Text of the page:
A secret reserve may be defined, after Spicer and Pegler, “as a reserve, the existence and amount of which is not disclosed on the face of the Balance Sheet”. It is also called “internal reserve” or “hidden reserve”. ‘
It means that there is a surplus of assets over capital and liabilities and that surplus is not disclosed. When there is a secret reserve, the actual financial position of the business is better than what is shown by its Balance Sheet. Consequently, the published accounts of the company become misleading, the Balance Sheet does not show the true financial position of the company.
Besides, the directors may conceal losses from shareholders, or may manipulate for the sake of fraudulent dealings in shares. The existence of secret reserves, however, seems to be justified in the case of companies (particularly banks, insurance companies, and the like), which depends for their success on public confidence. Secret reserves become a source of strength to such companies and enable them in bad times to preserve their credit. Except in the case of companies governed by special Acts such as banking, insurance and electricity supply companies, secret reserves can no longer be legally created.
Methods of Creating Secret Reserves
Secret reserves may be created by the following methods:
(1) By providing excessive depreciation on fixed assets.
(2) By writing down an asset below its real value.
(3) By undervaluing current assets such as stores, stocks or investments.
(4) By making excessive provision for doubtful debts, outstanding liabilities and contingencies.
(5) By overstating liabilities.
(6) By ignoring appreciation in the value of assets.
(7) By ignoring prepaid expenses or incomes accrued but not received.
(8) By charging capital expenditure to revenue.
(c) Auditor’s Duty Prior to the coming into operation of the Companies Act, 1956, many companies created secret reserves and consequently the auditor has been in a very awkward position. His risk of liability for not disclosing a secret reserve and also his absolute right to disclose, if he so desires, had been established in unmistakable terms in Newton vs. Birmingham Small Arms Co. Ltd. case as well as in Royal Mail Steam Packet Co. Ltd. case. But if he decided to report the existence of such a •reserve, it would no longer remain a secret and a bona. fide purpose of strengthening the financial position of the business would be frustrated.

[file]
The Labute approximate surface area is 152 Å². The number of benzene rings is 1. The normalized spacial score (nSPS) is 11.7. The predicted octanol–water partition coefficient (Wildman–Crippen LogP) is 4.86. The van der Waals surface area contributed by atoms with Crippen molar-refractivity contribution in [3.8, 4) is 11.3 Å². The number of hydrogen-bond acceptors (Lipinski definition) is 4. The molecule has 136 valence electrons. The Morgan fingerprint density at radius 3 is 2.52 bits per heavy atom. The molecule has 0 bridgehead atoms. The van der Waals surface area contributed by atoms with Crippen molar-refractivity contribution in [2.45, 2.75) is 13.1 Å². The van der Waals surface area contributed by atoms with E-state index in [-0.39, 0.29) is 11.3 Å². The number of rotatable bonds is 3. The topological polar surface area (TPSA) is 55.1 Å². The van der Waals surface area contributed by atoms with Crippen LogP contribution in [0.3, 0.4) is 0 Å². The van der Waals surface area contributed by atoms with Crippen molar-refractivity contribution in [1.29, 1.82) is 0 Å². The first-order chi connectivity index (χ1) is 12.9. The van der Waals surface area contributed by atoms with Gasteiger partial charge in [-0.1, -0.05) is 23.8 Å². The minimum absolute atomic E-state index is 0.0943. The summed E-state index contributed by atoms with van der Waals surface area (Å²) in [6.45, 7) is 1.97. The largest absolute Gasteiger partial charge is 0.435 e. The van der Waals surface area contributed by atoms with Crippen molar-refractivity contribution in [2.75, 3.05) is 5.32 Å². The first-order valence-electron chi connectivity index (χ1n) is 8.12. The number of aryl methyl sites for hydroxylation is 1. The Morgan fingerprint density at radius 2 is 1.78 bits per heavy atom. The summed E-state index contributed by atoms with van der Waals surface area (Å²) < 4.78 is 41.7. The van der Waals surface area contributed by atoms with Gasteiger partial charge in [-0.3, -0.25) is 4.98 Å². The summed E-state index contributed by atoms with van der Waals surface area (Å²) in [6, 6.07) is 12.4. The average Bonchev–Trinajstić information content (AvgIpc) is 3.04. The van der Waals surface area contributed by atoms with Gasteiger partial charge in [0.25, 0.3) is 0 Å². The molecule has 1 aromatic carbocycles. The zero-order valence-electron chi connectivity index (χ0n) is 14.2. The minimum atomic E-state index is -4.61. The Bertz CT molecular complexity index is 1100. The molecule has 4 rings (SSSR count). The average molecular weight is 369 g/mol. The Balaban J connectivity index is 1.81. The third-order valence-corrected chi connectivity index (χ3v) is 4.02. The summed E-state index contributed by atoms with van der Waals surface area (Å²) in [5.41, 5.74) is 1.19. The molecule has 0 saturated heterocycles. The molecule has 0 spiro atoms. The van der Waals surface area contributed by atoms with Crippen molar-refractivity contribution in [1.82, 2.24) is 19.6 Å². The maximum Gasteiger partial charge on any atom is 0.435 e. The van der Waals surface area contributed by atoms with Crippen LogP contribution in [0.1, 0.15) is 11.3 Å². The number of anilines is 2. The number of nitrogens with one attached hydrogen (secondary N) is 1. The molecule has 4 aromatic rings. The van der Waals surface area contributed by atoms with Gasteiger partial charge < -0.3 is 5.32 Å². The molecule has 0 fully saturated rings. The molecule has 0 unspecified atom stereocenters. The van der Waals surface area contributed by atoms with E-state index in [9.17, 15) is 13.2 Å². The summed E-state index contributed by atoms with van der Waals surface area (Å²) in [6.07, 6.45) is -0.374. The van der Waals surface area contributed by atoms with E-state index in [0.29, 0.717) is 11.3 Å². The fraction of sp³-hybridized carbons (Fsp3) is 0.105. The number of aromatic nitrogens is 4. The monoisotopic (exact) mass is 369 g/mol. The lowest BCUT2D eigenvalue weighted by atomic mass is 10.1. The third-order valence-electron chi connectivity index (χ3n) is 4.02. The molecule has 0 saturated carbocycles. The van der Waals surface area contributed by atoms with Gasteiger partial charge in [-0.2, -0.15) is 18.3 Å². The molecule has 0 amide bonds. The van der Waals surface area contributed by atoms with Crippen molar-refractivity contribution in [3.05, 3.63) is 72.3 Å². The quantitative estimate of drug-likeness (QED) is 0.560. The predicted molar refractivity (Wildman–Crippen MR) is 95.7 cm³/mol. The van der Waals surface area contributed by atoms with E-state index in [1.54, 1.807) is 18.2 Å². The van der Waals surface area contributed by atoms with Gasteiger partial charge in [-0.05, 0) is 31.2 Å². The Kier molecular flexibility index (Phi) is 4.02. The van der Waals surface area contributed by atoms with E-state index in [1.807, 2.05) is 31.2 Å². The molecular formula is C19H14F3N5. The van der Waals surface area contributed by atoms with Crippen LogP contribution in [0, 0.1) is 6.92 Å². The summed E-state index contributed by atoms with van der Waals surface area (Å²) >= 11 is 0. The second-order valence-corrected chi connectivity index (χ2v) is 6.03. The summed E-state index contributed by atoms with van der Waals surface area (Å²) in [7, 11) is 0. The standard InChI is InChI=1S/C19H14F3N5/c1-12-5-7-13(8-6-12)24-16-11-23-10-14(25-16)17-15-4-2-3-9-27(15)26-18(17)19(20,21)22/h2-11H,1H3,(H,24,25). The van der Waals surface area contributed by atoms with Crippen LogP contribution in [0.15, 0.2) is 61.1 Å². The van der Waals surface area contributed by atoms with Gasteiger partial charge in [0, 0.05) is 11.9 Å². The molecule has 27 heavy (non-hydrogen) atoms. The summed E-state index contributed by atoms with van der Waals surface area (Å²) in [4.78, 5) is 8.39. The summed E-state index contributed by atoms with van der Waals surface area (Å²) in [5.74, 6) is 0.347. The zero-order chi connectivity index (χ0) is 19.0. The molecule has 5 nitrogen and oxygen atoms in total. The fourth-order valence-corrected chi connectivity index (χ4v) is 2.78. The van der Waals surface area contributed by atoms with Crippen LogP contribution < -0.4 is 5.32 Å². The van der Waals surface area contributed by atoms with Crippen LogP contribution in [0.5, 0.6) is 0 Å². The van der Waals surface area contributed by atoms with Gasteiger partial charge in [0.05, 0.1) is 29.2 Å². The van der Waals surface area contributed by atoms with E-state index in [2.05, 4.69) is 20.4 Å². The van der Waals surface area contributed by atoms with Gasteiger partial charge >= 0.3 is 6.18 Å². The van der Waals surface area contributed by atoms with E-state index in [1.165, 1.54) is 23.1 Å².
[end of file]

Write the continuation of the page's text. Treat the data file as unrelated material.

After the coming into operation of the Companies Act the position of the auditor has become clear. The Act provides that the Balance Sheet and the Profit and Loss Account of a company must show a true and fair view of its financial position and its profits or loss. The concept of a “true and fair” view means that the accounts must disclose a position which is not misleading by being overstated or understated. The Act therefore requires that all transactions relating, to reserves and provisions must be fully disclosed in the company s accounts.
The effect is that secret reserves cannot be legally created. Hence it is the duty of the auditor to see that if any secret reserve is created it is clearly stated in the Balance Sheet. The Companies Act, however, provides that companies governed by special Acts such as banking, insurance and electricity companies can create secret reserves to a limited extent. In the case of such companies, the auditor is to carefully inquire into the necessity of creating such a reserve. If he finds
(I) that the intention of creating a reserve is honest,
(2) that the creation of a secret reserve would serve the interest of the company, and
(3) that the amount is reasonable, he need not qualify his report.
But if he is not satisfied, he must disclose that fact in his report. In the case of such companies, though the creation of secret reserves is not illegal, the auditor must see that no portion of secret reserve created in the past is utilised for augmenting current profits with a view to paying dividend, without disclosing this fact in the Profit and Loss Account. If he fails to do so, he would be held liable for negligence, as it was decided in the Royal Mail Steam Packet case for not disclosing the fact in his report. The similar opinion was expressed in the case of Shamdasani v. Pochkbanwale case, 1927, when their Lordships held: If any part of secret reserves is availed of to meet bad and doubtful book debts, it must be revealed in the Balance Sheet and not concealed.”